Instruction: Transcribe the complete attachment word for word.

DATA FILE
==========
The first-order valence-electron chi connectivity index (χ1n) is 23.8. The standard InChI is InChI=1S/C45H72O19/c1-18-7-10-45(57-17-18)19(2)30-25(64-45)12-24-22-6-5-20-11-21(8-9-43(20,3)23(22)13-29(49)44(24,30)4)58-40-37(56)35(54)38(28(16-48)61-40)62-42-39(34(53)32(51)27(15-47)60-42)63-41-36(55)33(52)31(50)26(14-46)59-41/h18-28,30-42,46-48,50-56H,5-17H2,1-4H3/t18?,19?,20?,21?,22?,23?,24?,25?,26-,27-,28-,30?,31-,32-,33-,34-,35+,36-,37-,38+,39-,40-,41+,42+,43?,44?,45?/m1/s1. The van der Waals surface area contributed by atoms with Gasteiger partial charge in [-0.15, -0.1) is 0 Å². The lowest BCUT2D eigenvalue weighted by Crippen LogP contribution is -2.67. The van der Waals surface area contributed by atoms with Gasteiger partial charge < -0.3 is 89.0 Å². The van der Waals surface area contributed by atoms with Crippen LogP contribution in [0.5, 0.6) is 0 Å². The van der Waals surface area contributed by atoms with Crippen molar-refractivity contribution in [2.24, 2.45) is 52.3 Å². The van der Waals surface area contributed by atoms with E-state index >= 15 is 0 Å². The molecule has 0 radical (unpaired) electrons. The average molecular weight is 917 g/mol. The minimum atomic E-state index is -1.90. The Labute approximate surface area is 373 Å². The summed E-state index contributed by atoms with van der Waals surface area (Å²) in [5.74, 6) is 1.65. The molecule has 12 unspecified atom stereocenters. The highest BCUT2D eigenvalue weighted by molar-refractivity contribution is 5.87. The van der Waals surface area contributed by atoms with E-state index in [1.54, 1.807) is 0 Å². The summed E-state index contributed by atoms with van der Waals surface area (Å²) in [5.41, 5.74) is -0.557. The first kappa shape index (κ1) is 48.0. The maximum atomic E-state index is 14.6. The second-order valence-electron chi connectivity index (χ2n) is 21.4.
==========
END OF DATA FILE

The first-order valence-electron chi connectivity index (χ1n) is 23.8. The standard InChI is InChI=1S/C45H72O19/c1-18-7-10-45(57-17-18)19(2)30-25(64-45)12-24-22-6-5-20-11-21(8-9-43(20,3)23(22)13-29(49)44(24,30)4)58-40-37(56)35(54)38(28(16-48)61-40)62-42-39(34(53)32(51)27(15-47)60-42)63-41-36(55)33(52)31(50)26(14-46)59-41/h18-28,30-42,46-48,50-56H,5-17H2,1-4H3/t18?,19?,20?,21?,22?,23?,24?,25?,26-,27-,28-,30?,31-,32-,33-,34-,35+,36-,37-,38+,39-,40-,41+,42+,43?,44?,45?/m1/s1. The van der Waals surface area contributed by atoms with Gasteiger partial charge in [-0.15, -0.1) is 0 Å². The lowest BCUT2D eigenvalue weighted by Crippen LogP contribution is -2.67. The van der Waals surface area contributed by atoms with Gasteiger partial charge < -0.3 is 89.0 Å². The van der Waals surface area contributed by atoms with Crippen LogP contribution in [0.5, 0.6) is 0 Å². The van der Waals surface area contributed by atoms with Crippen molar-refractivity contribution in [2.24, 2.45) is 52.3 Å². The van der Waals surface area contributed by atoms with E-state index >= 15 is 0 Å². The molecule has 0 radical (unpaired) electrons. The average molecular weight is 917 g/mol. The minimum atomic E-state index is -1.90. The Labute approximate surface area is 373 Å². The summed E-state index contributed by atoms with van der Waals surface area (Å²) in [5.74, 6) is 1.65. The molecule has 12 unspecified atom stereocenters. The highest BCUT2D eigenvalue weighted by molar-refractivity contribution is 5.87. The van der Waals surface area contributed by atoms with E-state index in [1.54, 1.807) is 0 Å². The summed E-state index contributed by atoms with van der Waals surface area (Å²) in [5.41, 5.74) is -0.557. The first kappa shape index (κ1) is 48.0. The maximum atomic E-state index is 14.6. The second-order valence-electron chi connectivity index (χ2n) is 21.4.